A week or so before my cousin, Mike, and I held another of our conversations, I learned from his sister that he had been to a potential super-spreader event. She reamed him out for not being more careful.
I took a different approach. I told him how much he means to me … how I’m closer to him than any other member of the family … even closer that I was to my brother. “If you were to die, it would be a huge loss for me.”
We talked for another 45 minutes just catching up. It was an easy, loving conversation.
Speaking from experience tends to connect us.
And then politics came up. This Zoom conversation occurred shortly after the election. He told me about another family member who voted differently than we did because of the issue of abortion.
Speaking our beliefs tends to divide us.
I asked, “Is he willing to help pay the expenses of families who can’t afford more children but are forced to have them?”
Mike’s whole demeanor changed. A harshness entered as he voiced his “black and white” viewpoint about parents who can’t afford children.
My heart sank and I looked down. Mike noticed.
“Are you okay?” he asked.
At first I just nodded and said, “Yea, I’m okay.”
“You’re looking down.”
Honesty gushed forth. “I just feel so sad. A harshness entered your voice that doesn’t fit with the Jesus and God I know … that doesn’t fit with the goodness of your heart. I just feel so sad,” I cried out.
I went on to explain that I don’t see things in “black and white.” For me, things are a lot more complex.
I recounted the story of a woman experiencing guilt after an abortion and how I ministered to her. (Pg. 77-80 in A Long Awakening to Grace). I relayed my concern that it is the woman who most often carries the load while the man gets off scot free … as two men did in that woman’s life.
I added, “I still carry that woman in my heart and often wonder how life turned out for her.”
I told him stories from my own life where some might judge me but that I didn’t think God would. I conveyed what I had learned from those events. I spoke about the compassionate God of my experience.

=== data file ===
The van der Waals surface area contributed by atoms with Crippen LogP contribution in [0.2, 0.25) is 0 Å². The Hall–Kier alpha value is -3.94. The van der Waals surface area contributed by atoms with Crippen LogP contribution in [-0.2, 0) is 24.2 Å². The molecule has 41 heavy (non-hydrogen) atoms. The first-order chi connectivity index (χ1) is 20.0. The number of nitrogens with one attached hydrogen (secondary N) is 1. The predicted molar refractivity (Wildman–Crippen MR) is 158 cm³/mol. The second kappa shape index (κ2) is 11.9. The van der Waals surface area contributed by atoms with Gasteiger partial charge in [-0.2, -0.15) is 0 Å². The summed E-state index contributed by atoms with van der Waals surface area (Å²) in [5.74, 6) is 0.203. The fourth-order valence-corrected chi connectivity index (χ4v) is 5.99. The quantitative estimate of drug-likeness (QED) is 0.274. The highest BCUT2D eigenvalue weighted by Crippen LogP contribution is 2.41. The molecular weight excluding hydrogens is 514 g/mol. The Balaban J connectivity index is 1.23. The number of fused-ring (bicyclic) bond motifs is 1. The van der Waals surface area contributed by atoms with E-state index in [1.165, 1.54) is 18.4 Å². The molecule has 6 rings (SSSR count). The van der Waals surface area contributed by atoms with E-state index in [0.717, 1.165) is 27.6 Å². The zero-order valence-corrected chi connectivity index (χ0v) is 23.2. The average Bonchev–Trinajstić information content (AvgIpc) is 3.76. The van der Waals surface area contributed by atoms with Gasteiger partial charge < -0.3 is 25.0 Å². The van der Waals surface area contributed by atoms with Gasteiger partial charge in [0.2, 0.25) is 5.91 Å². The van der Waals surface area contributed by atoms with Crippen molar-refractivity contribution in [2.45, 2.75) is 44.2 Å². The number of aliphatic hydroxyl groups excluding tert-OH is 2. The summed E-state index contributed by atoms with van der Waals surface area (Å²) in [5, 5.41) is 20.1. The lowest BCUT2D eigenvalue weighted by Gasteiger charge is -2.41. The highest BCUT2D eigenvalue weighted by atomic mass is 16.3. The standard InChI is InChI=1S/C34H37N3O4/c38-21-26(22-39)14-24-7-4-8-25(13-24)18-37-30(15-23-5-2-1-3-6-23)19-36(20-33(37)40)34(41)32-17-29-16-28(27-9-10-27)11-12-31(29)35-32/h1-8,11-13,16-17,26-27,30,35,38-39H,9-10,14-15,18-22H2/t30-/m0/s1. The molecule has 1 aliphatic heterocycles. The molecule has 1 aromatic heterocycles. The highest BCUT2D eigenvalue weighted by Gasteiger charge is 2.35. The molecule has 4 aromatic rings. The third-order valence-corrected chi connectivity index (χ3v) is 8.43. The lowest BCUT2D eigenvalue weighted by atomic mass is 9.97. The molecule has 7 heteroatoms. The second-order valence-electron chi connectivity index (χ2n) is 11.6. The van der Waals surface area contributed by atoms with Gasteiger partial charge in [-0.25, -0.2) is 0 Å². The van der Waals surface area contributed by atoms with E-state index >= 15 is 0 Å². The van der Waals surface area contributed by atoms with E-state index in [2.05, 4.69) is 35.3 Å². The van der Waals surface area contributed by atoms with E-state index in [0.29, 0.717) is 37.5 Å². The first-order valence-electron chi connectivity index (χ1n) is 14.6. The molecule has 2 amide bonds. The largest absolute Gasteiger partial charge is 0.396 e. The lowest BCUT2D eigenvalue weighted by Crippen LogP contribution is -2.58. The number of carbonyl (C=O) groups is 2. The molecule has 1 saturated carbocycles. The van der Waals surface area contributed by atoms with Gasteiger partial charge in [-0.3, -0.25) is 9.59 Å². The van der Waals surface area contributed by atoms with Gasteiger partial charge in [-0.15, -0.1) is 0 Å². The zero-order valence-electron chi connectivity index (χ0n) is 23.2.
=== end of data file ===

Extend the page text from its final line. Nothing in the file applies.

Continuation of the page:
“This is why I don’t think we should talk about beliefs,” I added.
He said softly, “How can we really know each other if we don’t? I wish I could have these kind of conversations with (a family member who judges him as opinionated).”
I said, “I know you have a good heart, Mike.”
He added, “And I know you have a good heart, too.”
We ended our conversation reaffirming our love for each other.
Mike and I have spoken only briefly since then and we didn’t touch on this conversation. We stayed safely in the “small talk” arena. I had been pondering how to move forward and needed more time to discern the best approach.
I kept thinking about something I’ve heard Oprah say often … something I experienced with my clients when I served as a relationship therapist … something I recognize within myself.
I’ve talked to nearly 30,000 people on this show, and all 30,000 had one thing in common: They all wanted validation. … every single person you will ever meet shares that common desire. They want to know: ‘Do you see me? Do you hear me? Does what I say mean anything to you?’ ~Oprah Winfrey
What stayed present for me after my conversation with Mike was “How can we really know each other … ?” and “I wish I could have these kind of conversations ….”
I think the next time we talk, curiosity will be the bridge. I truly want to know what those statements mean for him.
I suspect we will find common ground there … in our desire to genuinely see and hear each other … under our beliefs … at the level of meaning … true intimacy.
Stay tuned …